Is telemarketing a dying strategy? For this business owner, the telephone represents the biggest distraction of my workday, rattling my nerves with its startling clamor, bringing my productivity to a screeching halt, and breaking my train of thought sometimes never to be recovered after its insolent intrusion into my silent workplace.
When the “do not call” lists were first established, I eagerly signed up. There is nothing more annoying than receiving a sales pitch by phone as we sit down to eat dinner, especially an uninvited one! Of course, since I also run a business, I still receive my share of telemarketing interruptions since the “do not call” registry is only for personal use. Still, there are plenty of loopholes which make some telemarketing calls legitimate regardless of whether your personal phone number is on the registry, or not.
According to the FCC, these types of calls are still allowed:
• Calls from any organization with which you have a pre-established business relationship.
• Calls from anyone who has been given prior written permission.
• Calls which are not commercial.
• Calls on behalf of tax-exempt non-profit organizations.
While I am a bit more forgiving about such interruptions to my business since I sometimes need to make phone calls myself, with each passing day, month and year, I find myself less motivated to pick up the phone for fear of inadvertently annoying someone in the process. And when I do make the call, my first statement is: “I’m sorry to bother you. Am I interrupting anything?” Luckily, with the lone exception of one person I do business with presently, everyone I deal with is reachable by email.
Email has changed the world, at least my world, and it surpasses the telephone in a very important way. It provides written documentation of what is being communicated, a legal basis for review, should any questions arise in the future about what was said.
Recently, I was scolded by a client with whom I have since severed ties, because she accused me of shirking my duties by refusing to “take notes” while she delivered complicated and contradictory work instructions by phone. I had suggested that she please email me those specifics, citing the benefits I mentioned above. Claiming that writing is not her strong suit, (nor is any kind of communication, I might add), she resented my reminder that we may need a legal document with which to clarify our plan, email being the ideal solution. The reason I decided to terminate our working relationship after only a year’s time was based on her penchant for claiming I did not do as she had asked and therefore she did not owe me any fees for work done. Yet, having stood my ground and convinced her to email me, her convoluted instructions distributed over a series of obtuse, unrelated, undefined messages were enough to stymie even the most lucid among us. I had really tried to work with her but in the end I simply had to give up. She was impossible.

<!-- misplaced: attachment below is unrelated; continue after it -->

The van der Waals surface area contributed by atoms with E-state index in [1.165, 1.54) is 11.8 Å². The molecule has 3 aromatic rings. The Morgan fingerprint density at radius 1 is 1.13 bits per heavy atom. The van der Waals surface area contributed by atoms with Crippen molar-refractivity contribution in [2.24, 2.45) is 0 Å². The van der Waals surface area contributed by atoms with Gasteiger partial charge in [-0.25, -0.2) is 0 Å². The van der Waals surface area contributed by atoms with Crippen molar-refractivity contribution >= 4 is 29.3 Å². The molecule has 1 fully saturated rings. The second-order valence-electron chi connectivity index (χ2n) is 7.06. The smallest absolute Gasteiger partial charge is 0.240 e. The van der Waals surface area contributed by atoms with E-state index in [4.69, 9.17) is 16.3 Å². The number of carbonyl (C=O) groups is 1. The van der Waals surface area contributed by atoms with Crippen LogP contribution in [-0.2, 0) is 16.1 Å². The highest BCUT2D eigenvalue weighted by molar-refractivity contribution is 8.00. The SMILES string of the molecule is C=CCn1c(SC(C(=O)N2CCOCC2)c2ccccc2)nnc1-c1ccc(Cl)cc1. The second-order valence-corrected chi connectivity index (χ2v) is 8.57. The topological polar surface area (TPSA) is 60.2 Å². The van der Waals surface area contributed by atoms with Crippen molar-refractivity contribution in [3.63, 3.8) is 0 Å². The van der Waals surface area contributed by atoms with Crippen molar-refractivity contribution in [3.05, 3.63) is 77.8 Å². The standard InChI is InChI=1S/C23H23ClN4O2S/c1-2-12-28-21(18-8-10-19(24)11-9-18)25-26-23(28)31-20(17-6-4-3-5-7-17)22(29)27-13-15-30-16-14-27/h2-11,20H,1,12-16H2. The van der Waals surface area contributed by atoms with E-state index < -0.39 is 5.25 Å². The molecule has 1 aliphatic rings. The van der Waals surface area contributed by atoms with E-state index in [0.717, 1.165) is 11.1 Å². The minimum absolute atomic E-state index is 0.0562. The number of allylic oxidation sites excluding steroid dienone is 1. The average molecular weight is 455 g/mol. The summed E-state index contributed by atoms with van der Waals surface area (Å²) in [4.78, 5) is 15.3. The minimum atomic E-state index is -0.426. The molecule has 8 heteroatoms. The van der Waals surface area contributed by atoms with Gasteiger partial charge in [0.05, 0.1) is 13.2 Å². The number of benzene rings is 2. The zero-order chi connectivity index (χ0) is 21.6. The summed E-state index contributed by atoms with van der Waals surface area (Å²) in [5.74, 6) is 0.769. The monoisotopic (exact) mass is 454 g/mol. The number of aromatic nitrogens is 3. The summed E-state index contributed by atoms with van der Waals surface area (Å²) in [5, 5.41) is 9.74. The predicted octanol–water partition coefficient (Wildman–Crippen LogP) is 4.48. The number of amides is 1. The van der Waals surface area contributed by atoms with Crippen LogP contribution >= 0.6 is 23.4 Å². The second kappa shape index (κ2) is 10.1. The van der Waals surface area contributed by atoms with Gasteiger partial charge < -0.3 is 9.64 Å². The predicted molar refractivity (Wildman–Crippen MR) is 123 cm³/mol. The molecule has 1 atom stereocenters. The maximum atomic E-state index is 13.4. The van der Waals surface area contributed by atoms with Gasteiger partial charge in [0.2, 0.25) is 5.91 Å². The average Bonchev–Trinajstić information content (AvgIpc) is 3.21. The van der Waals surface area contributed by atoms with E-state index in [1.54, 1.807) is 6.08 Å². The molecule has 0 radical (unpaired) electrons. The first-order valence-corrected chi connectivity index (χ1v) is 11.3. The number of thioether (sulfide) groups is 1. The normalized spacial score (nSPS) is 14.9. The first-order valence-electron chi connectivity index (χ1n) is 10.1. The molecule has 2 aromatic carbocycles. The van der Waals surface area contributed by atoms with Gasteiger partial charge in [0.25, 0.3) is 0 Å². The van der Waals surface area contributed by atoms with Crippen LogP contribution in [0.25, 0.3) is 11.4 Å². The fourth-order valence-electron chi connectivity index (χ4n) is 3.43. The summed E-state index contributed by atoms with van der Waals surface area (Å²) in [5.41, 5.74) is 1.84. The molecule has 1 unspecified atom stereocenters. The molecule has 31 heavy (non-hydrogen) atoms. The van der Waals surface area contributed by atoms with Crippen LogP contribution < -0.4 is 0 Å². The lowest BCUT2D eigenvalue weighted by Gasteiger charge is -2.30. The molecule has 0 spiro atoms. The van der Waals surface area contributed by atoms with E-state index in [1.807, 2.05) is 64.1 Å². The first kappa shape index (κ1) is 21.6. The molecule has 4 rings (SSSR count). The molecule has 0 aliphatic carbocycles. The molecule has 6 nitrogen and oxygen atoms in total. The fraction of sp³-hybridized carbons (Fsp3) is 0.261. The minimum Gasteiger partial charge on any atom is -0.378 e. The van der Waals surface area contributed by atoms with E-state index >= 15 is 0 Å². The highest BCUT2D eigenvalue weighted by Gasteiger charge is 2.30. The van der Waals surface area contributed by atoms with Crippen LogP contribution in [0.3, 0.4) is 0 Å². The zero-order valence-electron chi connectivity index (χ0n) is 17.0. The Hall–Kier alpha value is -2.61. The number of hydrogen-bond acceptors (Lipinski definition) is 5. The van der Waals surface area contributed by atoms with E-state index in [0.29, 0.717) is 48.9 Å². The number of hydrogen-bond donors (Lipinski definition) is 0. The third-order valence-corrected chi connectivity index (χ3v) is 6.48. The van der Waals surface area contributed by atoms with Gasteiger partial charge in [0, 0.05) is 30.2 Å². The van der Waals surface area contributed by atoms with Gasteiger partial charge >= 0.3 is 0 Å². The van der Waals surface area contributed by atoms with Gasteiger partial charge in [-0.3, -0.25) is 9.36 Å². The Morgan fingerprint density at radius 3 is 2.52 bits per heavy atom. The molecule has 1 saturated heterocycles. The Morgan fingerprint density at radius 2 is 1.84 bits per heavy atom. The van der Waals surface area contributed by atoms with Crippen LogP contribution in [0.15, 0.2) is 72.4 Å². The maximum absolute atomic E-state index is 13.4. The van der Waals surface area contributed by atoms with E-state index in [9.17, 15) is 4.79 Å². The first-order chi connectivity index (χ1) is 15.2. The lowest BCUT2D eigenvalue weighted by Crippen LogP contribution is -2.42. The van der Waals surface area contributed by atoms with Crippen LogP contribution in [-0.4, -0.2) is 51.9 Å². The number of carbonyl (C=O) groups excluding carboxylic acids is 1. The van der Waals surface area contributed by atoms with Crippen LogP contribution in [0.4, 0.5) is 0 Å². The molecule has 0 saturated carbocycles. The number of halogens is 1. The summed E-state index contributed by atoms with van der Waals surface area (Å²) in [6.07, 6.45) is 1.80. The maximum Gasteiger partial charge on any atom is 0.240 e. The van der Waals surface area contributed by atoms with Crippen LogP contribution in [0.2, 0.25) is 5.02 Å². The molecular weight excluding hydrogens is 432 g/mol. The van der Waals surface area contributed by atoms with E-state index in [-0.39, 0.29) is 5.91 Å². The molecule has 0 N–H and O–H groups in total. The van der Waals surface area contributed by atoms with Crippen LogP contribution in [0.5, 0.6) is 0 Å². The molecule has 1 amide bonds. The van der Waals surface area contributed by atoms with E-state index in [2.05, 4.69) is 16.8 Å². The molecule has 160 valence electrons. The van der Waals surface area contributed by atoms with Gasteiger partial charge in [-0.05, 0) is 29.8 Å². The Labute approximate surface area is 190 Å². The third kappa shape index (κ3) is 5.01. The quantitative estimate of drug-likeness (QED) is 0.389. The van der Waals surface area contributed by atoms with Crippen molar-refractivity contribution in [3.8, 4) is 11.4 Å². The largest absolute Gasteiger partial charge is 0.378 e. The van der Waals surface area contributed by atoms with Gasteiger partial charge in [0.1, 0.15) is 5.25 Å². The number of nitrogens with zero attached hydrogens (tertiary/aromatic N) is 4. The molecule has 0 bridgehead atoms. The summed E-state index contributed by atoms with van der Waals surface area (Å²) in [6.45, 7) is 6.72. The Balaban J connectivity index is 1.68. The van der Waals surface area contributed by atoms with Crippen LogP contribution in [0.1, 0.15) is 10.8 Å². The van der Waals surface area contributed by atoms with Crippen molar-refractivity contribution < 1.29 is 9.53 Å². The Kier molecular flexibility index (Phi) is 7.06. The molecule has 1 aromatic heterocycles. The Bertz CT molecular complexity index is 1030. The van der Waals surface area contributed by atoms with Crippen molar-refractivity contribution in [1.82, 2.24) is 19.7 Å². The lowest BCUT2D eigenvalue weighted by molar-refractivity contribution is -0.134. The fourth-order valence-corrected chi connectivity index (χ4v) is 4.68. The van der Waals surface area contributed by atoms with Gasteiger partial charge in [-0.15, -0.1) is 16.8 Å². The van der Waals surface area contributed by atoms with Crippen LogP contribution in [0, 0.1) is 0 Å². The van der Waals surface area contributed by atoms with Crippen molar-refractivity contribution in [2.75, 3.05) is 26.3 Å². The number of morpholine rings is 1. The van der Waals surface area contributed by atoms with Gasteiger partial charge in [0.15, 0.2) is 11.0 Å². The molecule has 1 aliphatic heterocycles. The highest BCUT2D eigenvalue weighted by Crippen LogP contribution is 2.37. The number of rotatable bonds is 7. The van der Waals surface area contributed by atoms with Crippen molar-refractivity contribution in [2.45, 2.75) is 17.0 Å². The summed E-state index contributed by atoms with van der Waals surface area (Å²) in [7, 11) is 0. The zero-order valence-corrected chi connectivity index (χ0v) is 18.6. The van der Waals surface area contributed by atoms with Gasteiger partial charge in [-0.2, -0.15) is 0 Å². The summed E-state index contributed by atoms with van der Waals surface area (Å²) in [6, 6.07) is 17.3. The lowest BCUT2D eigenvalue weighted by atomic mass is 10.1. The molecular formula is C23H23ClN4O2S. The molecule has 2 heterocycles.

I say this with more than 35 years of experience behind me and hundreds of satisfied clients who praise me, some of whom I still work with after all this time - and, all of whom pay me without question.
Given that a phone conversation is easy to misinterpret and details easy to forget without something written to which to refer, especially after the passage of time, there is something else which has transpired which has basically changed the way phones are used in today’s world.
I saw this coming years ago, back when I was young, naive and inexperienced in sales of any kind. Prior to the popularity of the Internet and email, I was responsible for ad sales in an expensive military yearbook called The West Point Howitzer. The ideal advertising candidate was one of the American national defense companies which usually was represented by a large advertising agency. My job was to find the proper contacts within the company, within the agency, or both. With little to go on other than my own personal intuition that a particular company might want to reach tomorrow’s military leaders from West Point, I found myself conversing regularly with switchboard operators who would put me through to someone’s voice mail. My days were consumed with delivering creative messages, sometimes rambling on for several minutes, only to be met with complete failure to elicit any kind of response. I used to call it “getting lost in phone limbo.” The phone became the ultimate instrument of evasion: Just leave a message and don’t hold your breath. In the few instances when some kind soul would actually call me back, it was to tell me that I was calling the wrong person and it was not their job!